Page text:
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When using sudo to allow edits to files, I regularly get 'permission denied'.

For example, my mouse is jittery and sluggish, so I want to disable polling:

sudo echo "options drm_kms_helper poll=N">/etc/modprobe.d/local.conf

I'm prompted for a password, and then get:

bash: /etc/modprobe.d/local.conf: Permission denied

So I tried to do a temporary change to disable polling by using:

sudo echo N> /sys/module/drm_kms_helper/parameters/poll

Yet again the system responded with:

bash: /sys/module/drm_kms_helper/parameters/poll: Permission denied

Any ideas?

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5 Answers 5

up vote 33 down vote accepted

Output redirection (via the > operator) is done by the shell, not by echo. You have to login as root

sudo -i

Then you can use redirection

echo N> /sys/module/drm_kms_helper/parameters/poll

Otherwise you can run bash string with sudo

sudo bash -c "echo N> /sys/module/drm_kms_helper/parameters/poll"
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1  
You can't run echo with sudo? the what about the result I got: saji@laptop:~$ sudo echo "Hi" [sudo] password for saji: Hi –  saji89 Dec 19 '12 at 4:41
    
you can write on file, echo "something" > somewhre. It's using pipe.. That is the problem. –  shantanu Dec 19 '12 at 4:55
4  
Ok, if that's the case, then please update your answer to reflect that running echo is a problem in that case only. –  saji89 Dec 19 '12 at 4:59
    
You can't simply run the shell builtin echo as sudo, unless you do something like sudo bash -c 'echo …'; however, POSIX systems usually supply an external echo command such as /bin/echo on OS X, which sudo can execute without rigamarole. Thus, the echo command you usually run and the echo command you run with sudo are probably two different, but similar commands. –  kojiro Dec 19 '12 at 13:48

The output redirection is done by the shell from which the command has been invoked. So, breaking everything into bits, here what is happening:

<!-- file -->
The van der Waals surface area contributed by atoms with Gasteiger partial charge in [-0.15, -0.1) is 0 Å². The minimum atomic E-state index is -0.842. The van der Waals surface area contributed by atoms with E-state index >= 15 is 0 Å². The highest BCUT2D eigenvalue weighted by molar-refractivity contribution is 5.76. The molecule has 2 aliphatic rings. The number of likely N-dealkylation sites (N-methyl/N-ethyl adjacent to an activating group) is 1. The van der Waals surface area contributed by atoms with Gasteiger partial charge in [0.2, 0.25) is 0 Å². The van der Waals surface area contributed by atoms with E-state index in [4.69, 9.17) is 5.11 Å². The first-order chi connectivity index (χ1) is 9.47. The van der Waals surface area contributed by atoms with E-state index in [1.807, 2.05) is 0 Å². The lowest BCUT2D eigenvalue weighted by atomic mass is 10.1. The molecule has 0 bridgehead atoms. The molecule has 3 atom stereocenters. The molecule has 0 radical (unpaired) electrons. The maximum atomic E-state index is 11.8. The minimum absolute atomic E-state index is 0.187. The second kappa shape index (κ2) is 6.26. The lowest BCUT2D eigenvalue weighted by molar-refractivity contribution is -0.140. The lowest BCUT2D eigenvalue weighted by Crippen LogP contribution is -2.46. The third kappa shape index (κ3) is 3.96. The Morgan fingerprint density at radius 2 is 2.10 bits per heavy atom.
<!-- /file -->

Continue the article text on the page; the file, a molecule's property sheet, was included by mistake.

• shell invokes sudo echo "options drm_kms_helper poll=N", which executes sudo command with echo "options drm_kms_helper poll=N" command line

  • sudo asks for a password, opens superuser shell and invokes echo "options drm_kms_helper poll=N", which runs echo command passing it "options drm_kms_helper poll=N"

  • echo, running with root privileges, prints the string to its standard output.

  • echo command terminates, superuser shell exits, sudo terminates

  • the shell from which the command has been invoked collects the output and tries to redirect it to /etc/modprobe.d/local.conf, which is writeable only by root. It gets "permission denied" error.

For the ways to fix this see @shantanu answer.

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7  
+1 Great explanation! Thanks Sergey :-) –  JacobusR Dec 19 '12 at 5:26

Adding to Shantanu's answer:

... Or you could use a tee command like this:

sudo tee /sys/module/drm_kms_helper/parameters/poll <<<10

or if its a command's output:

echo 10 | sudo tee /sys/module/drm_kms_helper/parameters/poll
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+1 Thanks for the alternative. –  JacobusR Dec 19 '12 at 9:25
2  
+1 logging in as root is a bad idea for manual work, and a really bad idea for scripted tasks. –  l0b0 Dec 19 '12 at 16:41

An approach I haven't seen mentioned here is to simply execute the entire commandline in its own shell. The sudo manpage itself gives an example of this approach:

To make a usage listing of the directories in the /home partition. Note that this runs the commands in a sub-shell to make the cd and file redirection work.

$ sudo sh -c "cd /home ; du -s * | sort -rn > USAGE"
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Another option is to use a temporary file. This is useful in a bash script.

temp=$(mktemp)
echo "Hello, world!" > $temp
sudo cp $temp /etc/wherever
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